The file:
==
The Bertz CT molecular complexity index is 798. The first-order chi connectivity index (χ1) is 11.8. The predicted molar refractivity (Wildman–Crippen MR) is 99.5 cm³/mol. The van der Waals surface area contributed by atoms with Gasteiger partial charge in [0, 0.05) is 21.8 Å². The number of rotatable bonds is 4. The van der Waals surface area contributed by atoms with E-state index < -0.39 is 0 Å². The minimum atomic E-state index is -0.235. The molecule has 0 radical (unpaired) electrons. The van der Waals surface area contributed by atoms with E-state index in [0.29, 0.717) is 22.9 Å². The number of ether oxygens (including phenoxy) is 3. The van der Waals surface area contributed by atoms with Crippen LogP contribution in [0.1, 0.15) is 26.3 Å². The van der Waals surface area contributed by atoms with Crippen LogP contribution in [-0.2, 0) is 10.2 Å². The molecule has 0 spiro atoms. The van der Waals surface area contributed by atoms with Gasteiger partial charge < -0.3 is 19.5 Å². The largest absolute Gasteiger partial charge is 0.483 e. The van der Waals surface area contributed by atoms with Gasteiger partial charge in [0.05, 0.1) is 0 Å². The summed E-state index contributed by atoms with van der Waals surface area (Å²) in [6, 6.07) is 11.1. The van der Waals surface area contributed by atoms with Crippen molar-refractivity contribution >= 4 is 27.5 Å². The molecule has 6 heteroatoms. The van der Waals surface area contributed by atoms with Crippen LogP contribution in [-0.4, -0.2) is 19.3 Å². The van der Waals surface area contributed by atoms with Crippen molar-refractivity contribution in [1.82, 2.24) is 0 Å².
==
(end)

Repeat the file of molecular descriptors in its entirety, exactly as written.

The Bertz CT molecular complexity index is 798. The first-order chi connectivity index (χ1) is 11.8. The predicted molar refractivity (Wildman–Crippen MR) is 99.5 cm³/mol. The van der Waals surface area contributed by atoms with Gasteiger partial charge in [0, 0.05) is 21.8 Å². The number of rotatable bonds is 4. The van der Waals surface area contributed by atoms with E-state index < -0.39 is 0 Å². The minimum atomic E-state index is -0.235. The molecule has 0 radical (unpaired) electrons. The van der Waals surface area contributed by atoms with E-state index in [0.29, 0.717) is 22.9 Å². The number of ether oxygens (including phenoxy) is 3. The van der Waals surface area contributed by atoms with Crippen LogP contribution in [0.1, 0.15) is 26.3 Å². The van der Waals surface area contributed by atoms with Crippen LogP contribution in [-0.2, 0) is 10.2 Å². The molecule has 0 spiro atoms. The van der Waals surface area contributed by atoms with Gasteiger partial charge < -0.3 is 19.5 Å². The largest absolute Gasteiger partial charge is 0.483 e. The van der Waals surface area contributed by atoms with Gasteiger partial charge in [0.05, 0.1) is 0 Å². The summed E-state index contributed by atoms with van der Waals surface area (Å²) in [6, 6.07) is 11.1. The van der Waals surface area contributed by atoms with Crippen molar-refractivity contribution >= 4 is 27.5 Å². The molecule has 6 heteroatoms. The van der Waals surface area contributed by atoms with Crippen LogP contribution in [-0.4, -0.2) is 19.3 Å². The van der Waals surface area contributed by atoms with Crippen molar-refractivity contribution in [1.82, 2.24) is 0 Å².